Srinagar: The High Court of Jammu and Kashmir and Ladakh on Wednesday directed the police to accelerate their efforts for the recovery of a 24-day-old baby girl who has been “forcibly separated” from her mother by the in-laws.
The court expressed anxiety at the situation and directed police to make more strenuous efforts to trace and recover the suckling baby girl.
Justice Ali Mohammad Magrey said this while hearing a plea through counsel Areeb Javed Kawoosa filed by a Jammu-based woman, alleging that her 24-day-old baby girl had been forcibly taken away by her in-laws from Nishat here.
The judge directed the Superintendent of Police, East Zone, Srinagar, who was present in the court, to approach the Director General of Police/Inspector General of Police, Kashmir Range, if required, for making available such electronic and/or technical help as may be helpful in tracing out the location of the child and the hiding private respondents.
“This may include coordinating with the Cyber Crime Police in the process,” Justice Magrey said.
The court while applauding the effort of the police team supervised by the Superintendent of Police, East Zone, Srinagar, said that the endeavour should result in recovery of the child before anything untoward happens to her or is done with her, as suspected by the petitioner (mother).
On Tuesday the court had directed police to trace and recover the child. However, Additional Advocate General B A Dar submitted today before court that the child is yet to be recovered and informed the court that police are making efforts to trace her out.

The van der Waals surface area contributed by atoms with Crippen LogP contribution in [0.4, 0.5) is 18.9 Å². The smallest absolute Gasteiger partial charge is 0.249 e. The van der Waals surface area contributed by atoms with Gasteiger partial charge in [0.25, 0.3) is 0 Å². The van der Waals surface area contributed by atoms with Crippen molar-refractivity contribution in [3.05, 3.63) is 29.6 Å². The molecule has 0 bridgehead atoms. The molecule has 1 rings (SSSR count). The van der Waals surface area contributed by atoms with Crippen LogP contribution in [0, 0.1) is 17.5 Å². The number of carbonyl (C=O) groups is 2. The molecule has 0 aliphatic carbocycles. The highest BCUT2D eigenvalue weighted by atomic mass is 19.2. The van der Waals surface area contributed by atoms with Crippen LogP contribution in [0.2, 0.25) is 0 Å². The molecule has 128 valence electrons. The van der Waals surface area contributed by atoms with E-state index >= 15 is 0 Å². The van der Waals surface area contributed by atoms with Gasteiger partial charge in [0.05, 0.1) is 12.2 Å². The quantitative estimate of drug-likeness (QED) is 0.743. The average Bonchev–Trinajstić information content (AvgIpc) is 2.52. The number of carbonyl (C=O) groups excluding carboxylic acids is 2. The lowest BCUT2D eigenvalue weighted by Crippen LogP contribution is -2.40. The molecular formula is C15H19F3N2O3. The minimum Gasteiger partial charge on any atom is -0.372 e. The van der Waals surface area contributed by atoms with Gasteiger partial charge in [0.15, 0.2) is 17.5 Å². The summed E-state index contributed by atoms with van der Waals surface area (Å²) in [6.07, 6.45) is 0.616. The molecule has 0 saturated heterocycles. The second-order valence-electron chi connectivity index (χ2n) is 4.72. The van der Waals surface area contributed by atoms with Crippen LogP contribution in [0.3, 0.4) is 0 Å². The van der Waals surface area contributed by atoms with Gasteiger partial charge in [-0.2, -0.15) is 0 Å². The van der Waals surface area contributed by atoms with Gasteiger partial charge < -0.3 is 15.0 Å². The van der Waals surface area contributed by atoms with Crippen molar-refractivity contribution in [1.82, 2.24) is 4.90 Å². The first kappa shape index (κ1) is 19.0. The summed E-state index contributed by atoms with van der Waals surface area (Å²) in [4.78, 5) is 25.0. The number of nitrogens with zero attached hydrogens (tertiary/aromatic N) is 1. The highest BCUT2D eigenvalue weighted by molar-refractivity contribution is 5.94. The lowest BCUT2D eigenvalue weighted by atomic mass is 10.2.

The AAG submitted the police report indicating that searches were carried out at the houses of the in-laws and their relatives as well but the child along with her father and grandmother could not be traced.
The court while taking the report on record noted that the conduct of the private respondents is only aggravating the excesses allegedly committed by them vis-à-vis the child and the petitioner and, in fact, lends support to what the petitioner has averred in the petition about the treatment meted out to her and her child by the private respondents.
“Their conduct axiomatically has been instrumental in prolonging the suffering of the child and agony of the petitioner. Nonetheless, the court is not powerless. The conduct of the private respondents is also likely to bring others into the dragnet of abetment of the crime,” Justice Magrey said.
He also remarked that at this stage, the mother of the infant, present in the court, has stated and reiterated that the female baby has been taken from her only to kill her. She has also stated to have already submitted a complaint before the police in this regard.
“If so, the police shall take due action in accordance with law on the complaint so made by the petitioner,” Justice Magrey said.
Meantime, the court extended the implementation of its order dated 31 August and listed the case again on 3 September.
The police were directed to take appropriate measures for the safety of the petitioner (mother) lest any harm be caused to her.